Joe Felsenstein wrote:
>> In article <637ntb$s0t at net.bio.net>, toni <toniv at iname.com>
> >Nobody talks about quasispecies?
>> The flip answer is "no, they don't". The more interesting
> answer is "should they?" It is important to talk about
> genetic variation in species. When someone working on
> humans or Drosophila does this, they say they are talking
> about genetic variation in natural populations.
> When a virologist talks about it, they say they are
> talking about quasispecies, which sounds infinitely more
> mysterious and novel.
I think the important difference, which may apply to
prokaryotes as well as viruses, is that most eukaryotic species
exchange genetic material through sexual recombination and this
greatly influences the designation of "species" and tends to
keep the total gene pool within the species well-mixed. Most
viruses and prokaryotes do not have a diploid genome and sexual
recombination to keep the gene pool mixed.
If we accept the definition of "species" as "a group
of individual which can mate and produce viable offspring", which
is quite a useful definition in terms of population genetics
of eukaryotes, what are we then to say of asexually reproducing
organisms? The term "quasispecies" can be useful, as the virus
particles within one host have a good chance of exchanging
genetic material with one another (by two virions entering
the same cell), whereas virions physically isolated in different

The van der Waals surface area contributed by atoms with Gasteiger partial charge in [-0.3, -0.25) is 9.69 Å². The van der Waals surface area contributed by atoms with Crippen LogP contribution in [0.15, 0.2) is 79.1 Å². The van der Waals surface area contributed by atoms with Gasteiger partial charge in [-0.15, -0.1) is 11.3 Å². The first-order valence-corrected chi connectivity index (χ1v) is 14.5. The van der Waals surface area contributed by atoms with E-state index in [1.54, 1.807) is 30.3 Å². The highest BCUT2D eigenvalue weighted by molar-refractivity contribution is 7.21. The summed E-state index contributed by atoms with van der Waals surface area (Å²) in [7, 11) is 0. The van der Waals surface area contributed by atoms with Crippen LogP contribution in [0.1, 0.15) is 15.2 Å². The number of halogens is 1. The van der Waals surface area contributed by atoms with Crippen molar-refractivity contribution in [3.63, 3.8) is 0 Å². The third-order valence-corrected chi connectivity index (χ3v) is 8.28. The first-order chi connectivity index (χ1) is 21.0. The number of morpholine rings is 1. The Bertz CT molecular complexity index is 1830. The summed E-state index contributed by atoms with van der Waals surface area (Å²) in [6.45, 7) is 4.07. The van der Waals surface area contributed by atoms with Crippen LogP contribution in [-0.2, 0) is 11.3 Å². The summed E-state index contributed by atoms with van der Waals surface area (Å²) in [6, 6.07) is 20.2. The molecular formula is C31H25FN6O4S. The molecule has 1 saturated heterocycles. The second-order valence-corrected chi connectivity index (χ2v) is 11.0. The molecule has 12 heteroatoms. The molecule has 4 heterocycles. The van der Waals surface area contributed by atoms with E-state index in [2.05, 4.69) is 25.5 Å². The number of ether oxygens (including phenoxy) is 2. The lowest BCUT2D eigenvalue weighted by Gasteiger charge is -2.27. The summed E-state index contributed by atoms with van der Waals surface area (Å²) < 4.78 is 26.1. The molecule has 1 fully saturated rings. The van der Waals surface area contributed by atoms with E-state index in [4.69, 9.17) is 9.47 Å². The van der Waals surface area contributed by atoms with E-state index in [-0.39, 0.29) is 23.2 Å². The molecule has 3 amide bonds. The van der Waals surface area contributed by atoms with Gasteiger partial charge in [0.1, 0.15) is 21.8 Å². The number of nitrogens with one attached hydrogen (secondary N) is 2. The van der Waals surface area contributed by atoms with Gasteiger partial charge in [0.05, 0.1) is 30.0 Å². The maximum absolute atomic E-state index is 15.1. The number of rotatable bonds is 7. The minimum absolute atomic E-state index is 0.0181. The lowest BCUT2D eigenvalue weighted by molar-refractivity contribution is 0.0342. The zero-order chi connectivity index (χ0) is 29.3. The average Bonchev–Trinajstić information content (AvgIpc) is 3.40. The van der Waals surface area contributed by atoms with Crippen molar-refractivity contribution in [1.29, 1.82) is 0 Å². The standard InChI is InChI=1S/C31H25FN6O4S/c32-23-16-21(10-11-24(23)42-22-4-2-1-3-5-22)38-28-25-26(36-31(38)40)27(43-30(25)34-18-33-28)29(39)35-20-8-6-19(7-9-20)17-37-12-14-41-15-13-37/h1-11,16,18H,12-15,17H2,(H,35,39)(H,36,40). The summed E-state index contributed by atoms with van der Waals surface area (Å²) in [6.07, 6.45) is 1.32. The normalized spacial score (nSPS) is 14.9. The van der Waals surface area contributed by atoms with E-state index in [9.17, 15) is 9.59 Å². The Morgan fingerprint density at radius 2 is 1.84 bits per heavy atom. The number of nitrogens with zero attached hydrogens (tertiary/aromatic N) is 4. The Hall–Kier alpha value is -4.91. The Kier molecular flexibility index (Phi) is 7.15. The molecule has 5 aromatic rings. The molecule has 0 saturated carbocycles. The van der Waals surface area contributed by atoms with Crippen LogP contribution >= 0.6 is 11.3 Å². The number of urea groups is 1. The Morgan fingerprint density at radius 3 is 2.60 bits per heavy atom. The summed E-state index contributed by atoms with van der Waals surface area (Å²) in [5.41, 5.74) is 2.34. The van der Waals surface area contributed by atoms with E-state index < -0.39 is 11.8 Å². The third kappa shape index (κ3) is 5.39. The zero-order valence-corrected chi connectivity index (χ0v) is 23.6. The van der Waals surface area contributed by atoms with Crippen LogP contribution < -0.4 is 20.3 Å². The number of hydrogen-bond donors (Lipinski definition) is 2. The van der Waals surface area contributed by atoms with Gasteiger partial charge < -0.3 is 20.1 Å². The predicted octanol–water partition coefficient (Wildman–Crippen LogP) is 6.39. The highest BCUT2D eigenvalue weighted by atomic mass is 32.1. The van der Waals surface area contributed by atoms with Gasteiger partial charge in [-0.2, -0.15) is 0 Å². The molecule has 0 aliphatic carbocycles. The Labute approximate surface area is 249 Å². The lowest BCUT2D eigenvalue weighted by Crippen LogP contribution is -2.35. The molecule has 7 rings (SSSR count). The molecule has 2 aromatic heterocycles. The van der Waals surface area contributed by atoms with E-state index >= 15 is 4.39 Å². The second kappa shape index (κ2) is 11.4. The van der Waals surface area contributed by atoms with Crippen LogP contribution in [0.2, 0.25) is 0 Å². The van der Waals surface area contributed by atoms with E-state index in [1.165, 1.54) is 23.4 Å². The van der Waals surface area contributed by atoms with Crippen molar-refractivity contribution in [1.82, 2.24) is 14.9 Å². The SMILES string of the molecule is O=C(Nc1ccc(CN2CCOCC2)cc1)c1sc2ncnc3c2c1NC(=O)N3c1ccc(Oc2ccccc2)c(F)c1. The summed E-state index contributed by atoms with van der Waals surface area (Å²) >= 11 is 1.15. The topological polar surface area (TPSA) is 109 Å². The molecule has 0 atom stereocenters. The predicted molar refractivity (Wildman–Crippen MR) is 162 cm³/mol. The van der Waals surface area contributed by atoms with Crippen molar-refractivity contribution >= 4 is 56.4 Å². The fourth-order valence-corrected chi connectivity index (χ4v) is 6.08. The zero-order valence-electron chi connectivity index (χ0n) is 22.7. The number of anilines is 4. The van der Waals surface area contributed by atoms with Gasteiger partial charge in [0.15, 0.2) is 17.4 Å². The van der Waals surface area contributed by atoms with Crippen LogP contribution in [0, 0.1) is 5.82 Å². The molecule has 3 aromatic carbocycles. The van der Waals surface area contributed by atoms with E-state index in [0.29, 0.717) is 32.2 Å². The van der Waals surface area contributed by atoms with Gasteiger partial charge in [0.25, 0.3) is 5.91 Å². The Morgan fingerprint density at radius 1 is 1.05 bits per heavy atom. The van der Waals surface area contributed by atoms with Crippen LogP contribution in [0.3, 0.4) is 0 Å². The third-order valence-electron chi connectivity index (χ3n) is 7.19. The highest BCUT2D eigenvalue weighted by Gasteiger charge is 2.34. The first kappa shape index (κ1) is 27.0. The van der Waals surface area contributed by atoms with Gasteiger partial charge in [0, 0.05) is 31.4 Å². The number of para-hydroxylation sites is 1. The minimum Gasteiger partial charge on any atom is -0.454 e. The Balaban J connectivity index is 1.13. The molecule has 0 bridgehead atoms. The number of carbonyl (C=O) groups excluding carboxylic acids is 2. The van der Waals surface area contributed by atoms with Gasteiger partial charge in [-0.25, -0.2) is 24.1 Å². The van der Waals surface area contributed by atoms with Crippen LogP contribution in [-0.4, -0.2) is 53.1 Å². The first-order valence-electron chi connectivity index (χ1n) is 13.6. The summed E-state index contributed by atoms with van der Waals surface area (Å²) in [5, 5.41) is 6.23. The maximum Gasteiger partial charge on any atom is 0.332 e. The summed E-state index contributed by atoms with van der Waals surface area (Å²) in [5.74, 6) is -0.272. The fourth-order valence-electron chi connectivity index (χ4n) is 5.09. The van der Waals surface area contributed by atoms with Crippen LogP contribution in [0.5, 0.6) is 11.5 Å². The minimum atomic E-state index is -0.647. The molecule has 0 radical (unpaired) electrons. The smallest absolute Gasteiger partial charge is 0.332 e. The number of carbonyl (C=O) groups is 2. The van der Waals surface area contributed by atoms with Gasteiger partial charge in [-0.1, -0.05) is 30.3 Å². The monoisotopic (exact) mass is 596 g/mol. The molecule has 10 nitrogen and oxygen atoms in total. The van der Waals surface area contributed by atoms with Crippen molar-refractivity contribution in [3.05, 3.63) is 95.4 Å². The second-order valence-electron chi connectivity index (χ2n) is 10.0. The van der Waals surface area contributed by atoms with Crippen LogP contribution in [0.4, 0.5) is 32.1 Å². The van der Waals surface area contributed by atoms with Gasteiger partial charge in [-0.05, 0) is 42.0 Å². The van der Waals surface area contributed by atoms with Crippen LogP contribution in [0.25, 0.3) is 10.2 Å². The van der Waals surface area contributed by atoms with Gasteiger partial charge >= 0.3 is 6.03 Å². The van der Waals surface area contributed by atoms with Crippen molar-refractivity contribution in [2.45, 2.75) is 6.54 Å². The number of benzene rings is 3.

hosts have no chance of exchanging genetic material.
>> So the question is, is anything gained by considering it as a
> discussion of "quasispecies" rather than "genetic variation"?
Perhaps, if we knew more about how to apply the
"species" and "strain" labels to asexual organisms, we would
have a better handle on this. Bacteria can exchange genetic
material via plasmids and phages. Not all bacterial "species"
that can exchange material with one another can be usefully
classified as belonging to the same species. If we find a plasmid
that can carry genes between gram-positive and gram-negative
bacteria, we do not want to just lump them all into one "species"
for that reason alone.
For phylogenetic analysis, it might be nice if organisms
were either truly asexual with no genetic recombination at
all, or truly sexual with diploid genomes split 50:50 at each
mating. The in-between state, in which there is a variable amount
of gene flow between lineages, makes things a bit tricky.
> Joe Felsenstein joe at genetics.washington.edu> Dept. of Genetics, Univ. of Washington, Box 357360, Seattle, WA 98195-7360 USA
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